understand japan

Japanese dates on the JR Pass

Japanese dates on the JR Pass
Read this if you don't want to feel a wave of panic every time you read your Japan Rail Pass expiry date!

You’ve arrived in Japan raring to go, you head to the ticket office to swap your exchange order for the fully-fledged, all access (kind of), shiny Japan Rail Pass. The nice lady at the booth hands you your pass and of course the first thing you do is give it the once over…something doesn’t look right…what’s with the numbers?

Don’t be fooled! Remember Japan currently uses 2 types of dating system:

  • The European Anno Domini calendar, in the order of YEAR, MONTH, DAY. So for example the day man first walked on the moon would be written 69.07.21 (21st July 1969).
  • The Japanese Era Name (年号 Nengo) system, based on the reign of the current emperor. This also follows the YEAR, MONTH, DAY format, with the ‘year’ corresponding to the number of years the current emperor has been on the throne. For example the year 2014 being ‘Heisei 26’, Christmas Day would be 26.12.25 (25th December in the 26th year of the Heisei Era).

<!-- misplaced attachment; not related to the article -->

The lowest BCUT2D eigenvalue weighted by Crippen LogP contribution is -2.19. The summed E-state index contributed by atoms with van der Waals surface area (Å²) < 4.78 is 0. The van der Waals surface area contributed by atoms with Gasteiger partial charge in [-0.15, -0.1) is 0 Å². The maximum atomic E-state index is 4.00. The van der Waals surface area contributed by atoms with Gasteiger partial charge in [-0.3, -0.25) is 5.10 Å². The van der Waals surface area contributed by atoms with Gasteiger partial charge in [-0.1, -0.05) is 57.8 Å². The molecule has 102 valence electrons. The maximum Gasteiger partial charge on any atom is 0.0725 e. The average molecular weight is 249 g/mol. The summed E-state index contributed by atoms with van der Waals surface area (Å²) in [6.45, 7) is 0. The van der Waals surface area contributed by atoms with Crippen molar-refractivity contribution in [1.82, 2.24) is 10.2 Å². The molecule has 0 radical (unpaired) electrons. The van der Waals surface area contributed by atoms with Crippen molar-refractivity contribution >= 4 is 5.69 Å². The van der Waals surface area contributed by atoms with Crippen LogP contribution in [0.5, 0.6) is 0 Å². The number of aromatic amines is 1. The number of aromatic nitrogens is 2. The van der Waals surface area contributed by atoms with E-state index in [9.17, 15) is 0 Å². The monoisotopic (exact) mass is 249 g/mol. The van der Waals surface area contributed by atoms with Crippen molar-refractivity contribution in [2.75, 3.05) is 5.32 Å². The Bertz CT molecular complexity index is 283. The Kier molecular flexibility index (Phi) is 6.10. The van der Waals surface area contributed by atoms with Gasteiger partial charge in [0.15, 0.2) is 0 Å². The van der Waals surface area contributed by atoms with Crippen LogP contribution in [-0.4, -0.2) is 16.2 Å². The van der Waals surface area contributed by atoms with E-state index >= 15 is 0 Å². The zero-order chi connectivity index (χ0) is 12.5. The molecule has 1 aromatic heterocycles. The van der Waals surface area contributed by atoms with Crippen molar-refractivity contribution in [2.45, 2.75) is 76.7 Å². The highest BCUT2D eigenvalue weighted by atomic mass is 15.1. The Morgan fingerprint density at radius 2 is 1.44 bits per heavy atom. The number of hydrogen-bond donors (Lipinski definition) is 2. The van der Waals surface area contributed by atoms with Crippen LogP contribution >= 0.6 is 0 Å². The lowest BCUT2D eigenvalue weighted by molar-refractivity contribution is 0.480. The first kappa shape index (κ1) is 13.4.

The Japan Rail Pass uses the Japanese Era Name

The Japanese Era Name is widely used and is the type you will see printed in your Japan Rail Pass. When looking at the day your Japan Rail Pass expires please pay attention not to the first set of digits (the Imperial year), but the last set (the day). It’s best to remember this than endure endless double takes and clammy hands…

Crack that code!

For a bit of practice, look at the photo of the Japan Rail Pass above and note the date. You’re right, it definitely doesn’t mean it expired on the 20th May 1926, the Shinkansen was still but a twinkle in its Daddy’s eye!

photo jfeuchter

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